Lessons learned in the trenches of hiring healthcare SDRs
Sales Development is a specialized role that focuses on building the top of your sales funnel by setting new meetings and demonstrations for Account Exec’s, Sales Leaders or Founders. If you look at a typical sales org chart you might find Sales Development Reps (SDRs) or Business Development Reps (BDRs). While there may be slight variation amongst different companies, these reps are focused on outbound lead generation and prospecting.
Sales Development Reps spend their time researching and sending highly targeted messages to specific personas within ideal customer accounts. Let’s try that again, without the jargon: SDRs write emails and make phone calls to people at specific accounts that will benefit from your product or service. The goal of an SDR is to set up as many meetings as possible using a calculated and balanced communication plan, so as not to turn prospects off with over messaging. To do this, they need to understand your prospects pain points better than anyone else. Successful SDRs are able to return many times their cost in qualified pipeline for your company.
“Great, it’s a no-brainer, I’m going to hire an SDR! What could possibly go wrong?”
Not so fast. There can be drawbacks if you aren't prepared. Here are a few areas that make hiring a successful SDR more difficult than you might think:
Finding an SDR should be easy, right? Many first time managers plan on finding a recent college grad or intern and train them. If only it were that easy! A quick search of Indeed for “sales development representative” shows 58,205 job postings. Holy smokes!
Why are they going to choose your early stage startup when other companies are offering higher pay, stable finances and name recognition? Hint: The one that chooses your company *might* not be the best candidate.
The healthcare industry uses jargon that isn’t part of everyday life.. There’s a steep learning curve to understand what your prospects are really saying. If your reps aren’t familiar with the language, they can easily lose credibility when speaking with prospects.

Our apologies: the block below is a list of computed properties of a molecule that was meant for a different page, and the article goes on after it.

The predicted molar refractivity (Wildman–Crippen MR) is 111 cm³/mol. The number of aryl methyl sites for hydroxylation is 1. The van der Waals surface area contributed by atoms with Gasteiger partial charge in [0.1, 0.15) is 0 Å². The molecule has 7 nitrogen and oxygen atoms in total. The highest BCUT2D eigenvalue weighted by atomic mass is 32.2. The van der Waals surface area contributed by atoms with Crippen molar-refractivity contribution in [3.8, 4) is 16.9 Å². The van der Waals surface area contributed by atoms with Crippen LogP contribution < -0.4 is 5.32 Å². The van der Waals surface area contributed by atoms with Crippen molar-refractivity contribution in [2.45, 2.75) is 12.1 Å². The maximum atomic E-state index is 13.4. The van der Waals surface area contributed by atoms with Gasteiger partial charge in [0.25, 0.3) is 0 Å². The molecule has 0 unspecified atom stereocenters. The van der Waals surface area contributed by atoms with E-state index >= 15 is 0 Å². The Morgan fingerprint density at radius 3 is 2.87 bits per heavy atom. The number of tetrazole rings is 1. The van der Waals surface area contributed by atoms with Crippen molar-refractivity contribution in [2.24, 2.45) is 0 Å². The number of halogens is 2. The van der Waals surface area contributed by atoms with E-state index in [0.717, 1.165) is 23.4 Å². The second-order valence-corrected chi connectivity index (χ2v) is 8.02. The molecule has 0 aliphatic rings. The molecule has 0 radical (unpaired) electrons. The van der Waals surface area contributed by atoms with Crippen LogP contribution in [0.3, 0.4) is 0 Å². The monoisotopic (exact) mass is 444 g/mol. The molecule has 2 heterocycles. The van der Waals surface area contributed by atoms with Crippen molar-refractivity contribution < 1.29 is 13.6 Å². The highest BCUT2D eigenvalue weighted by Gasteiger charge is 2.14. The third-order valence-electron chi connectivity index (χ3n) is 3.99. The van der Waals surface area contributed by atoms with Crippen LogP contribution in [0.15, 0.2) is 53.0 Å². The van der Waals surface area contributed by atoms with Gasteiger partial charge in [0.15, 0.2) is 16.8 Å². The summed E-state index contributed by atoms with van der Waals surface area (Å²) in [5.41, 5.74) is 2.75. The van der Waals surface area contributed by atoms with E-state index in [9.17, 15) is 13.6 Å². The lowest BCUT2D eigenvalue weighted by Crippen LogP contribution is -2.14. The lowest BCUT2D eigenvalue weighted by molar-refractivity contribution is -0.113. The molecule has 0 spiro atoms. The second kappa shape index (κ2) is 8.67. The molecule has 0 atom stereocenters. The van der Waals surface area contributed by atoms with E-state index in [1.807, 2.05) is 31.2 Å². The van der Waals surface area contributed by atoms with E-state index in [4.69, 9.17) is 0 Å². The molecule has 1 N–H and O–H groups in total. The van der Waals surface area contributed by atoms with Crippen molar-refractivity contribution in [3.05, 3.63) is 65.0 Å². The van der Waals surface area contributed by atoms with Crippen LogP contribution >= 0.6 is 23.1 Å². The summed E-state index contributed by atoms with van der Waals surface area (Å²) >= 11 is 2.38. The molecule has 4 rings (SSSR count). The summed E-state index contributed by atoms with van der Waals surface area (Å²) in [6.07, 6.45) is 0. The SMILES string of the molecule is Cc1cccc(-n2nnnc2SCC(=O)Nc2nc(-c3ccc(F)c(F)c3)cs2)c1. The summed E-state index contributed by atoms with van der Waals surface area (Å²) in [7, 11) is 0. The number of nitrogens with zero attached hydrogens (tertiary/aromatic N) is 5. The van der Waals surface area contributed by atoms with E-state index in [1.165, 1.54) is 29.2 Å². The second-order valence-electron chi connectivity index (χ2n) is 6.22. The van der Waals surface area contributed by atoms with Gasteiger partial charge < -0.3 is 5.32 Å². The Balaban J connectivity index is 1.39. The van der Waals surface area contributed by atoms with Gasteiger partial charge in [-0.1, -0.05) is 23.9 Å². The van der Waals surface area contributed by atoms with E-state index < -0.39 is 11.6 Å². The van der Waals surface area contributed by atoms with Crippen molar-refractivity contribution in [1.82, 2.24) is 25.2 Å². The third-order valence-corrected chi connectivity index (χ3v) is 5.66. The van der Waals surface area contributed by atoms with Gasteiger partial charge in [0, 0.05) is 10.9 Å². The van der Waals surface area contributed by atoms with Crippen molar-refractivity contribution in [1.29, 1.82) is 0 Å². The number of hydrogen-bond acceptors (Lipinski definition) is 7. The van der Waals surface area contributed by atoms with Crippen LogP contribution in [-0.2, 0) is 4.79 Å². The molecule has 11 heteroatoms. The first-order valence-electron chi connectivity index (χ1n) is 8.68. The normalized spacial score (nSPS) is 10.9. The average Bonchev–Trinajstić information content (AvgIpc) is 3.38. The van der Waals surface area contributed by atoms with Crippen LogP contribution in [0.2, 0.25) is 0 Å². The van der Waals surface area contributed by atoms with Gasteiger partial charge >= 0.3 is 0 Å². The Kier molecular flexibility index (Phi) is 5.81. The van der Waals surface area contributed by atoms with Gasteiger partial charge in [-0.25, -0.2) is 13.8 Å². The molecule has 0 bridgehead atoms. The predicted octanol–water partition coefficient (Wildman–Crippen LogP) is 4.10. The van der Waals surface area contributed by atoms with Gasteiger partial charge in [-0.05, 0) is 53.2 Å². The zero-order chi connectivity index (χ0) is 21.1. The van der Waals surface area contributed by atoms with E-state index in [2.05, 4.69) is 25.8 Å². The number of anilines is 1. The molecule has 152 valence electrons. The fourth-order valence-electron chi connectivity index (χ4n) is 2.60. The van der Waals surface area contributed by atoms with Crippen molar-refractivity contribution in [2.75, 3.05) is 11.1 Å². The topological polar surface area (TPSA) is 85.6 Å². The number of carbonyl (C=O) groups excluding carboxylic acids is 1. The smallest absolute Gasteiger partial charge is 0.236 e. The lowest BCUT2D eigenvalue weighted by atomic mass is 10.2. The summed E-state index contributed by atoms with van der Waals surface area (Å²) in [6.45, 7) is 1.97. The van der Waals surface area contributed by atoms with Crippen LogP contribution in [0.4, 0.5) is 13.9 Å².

How do you know if your rep is successful? Unless you’re able to dedicate a significant amount of time to managing and coaching your SDR, it’s going to be a hard question to answer. Questions to ask yourself may include:
How many activities should I expect?
How many accounts should we target per week or month?
What’s a good conversion rate?
You might think it’s easier to manage a single SDR, but how do you benchmark their performance?
According to The Bridge Group, the average tenure of an SDR is 1.4 years. Once you’ve enjoyed six to nine months of full-productivity, expect to start this process over again! If you have a team of one, and that one leaves, new pipeline growth grinds a halt. You might ask your AE or VP to pick up the slack, but they’re going to be focused on closing business.
This is not meant to be an alarming post by any means. On the contrary, it’s meant to save you some of the inevitable growing pains that come along with hiring SDRs. If you find yourself questioning whether or not you should hire your own team or partner with a company like Elevation Demand, ask yourself the following questions:
Even if my team is successful, will I ever hire more than one or two reps?
Have I ever managed an inside sales rep?
Do I have the bandwidth to onboard and train a junior hire?
Can I afford (in time & opportunity cost) to wait three months before my rep is up to speed?
Do I have a defined path for my SDR to grow their career?
Does the financial arrangement work?
If you answered “no” to any of the questions above, your chances to successfully onboard and retain an SDR are lower. If you answered yes to the majority, then it could be a great move for your company. Either way, we're here to provide the resources needed to bring success - whether that's outsourcing all SDR activities or helping to bring your new SDRs up to speed.
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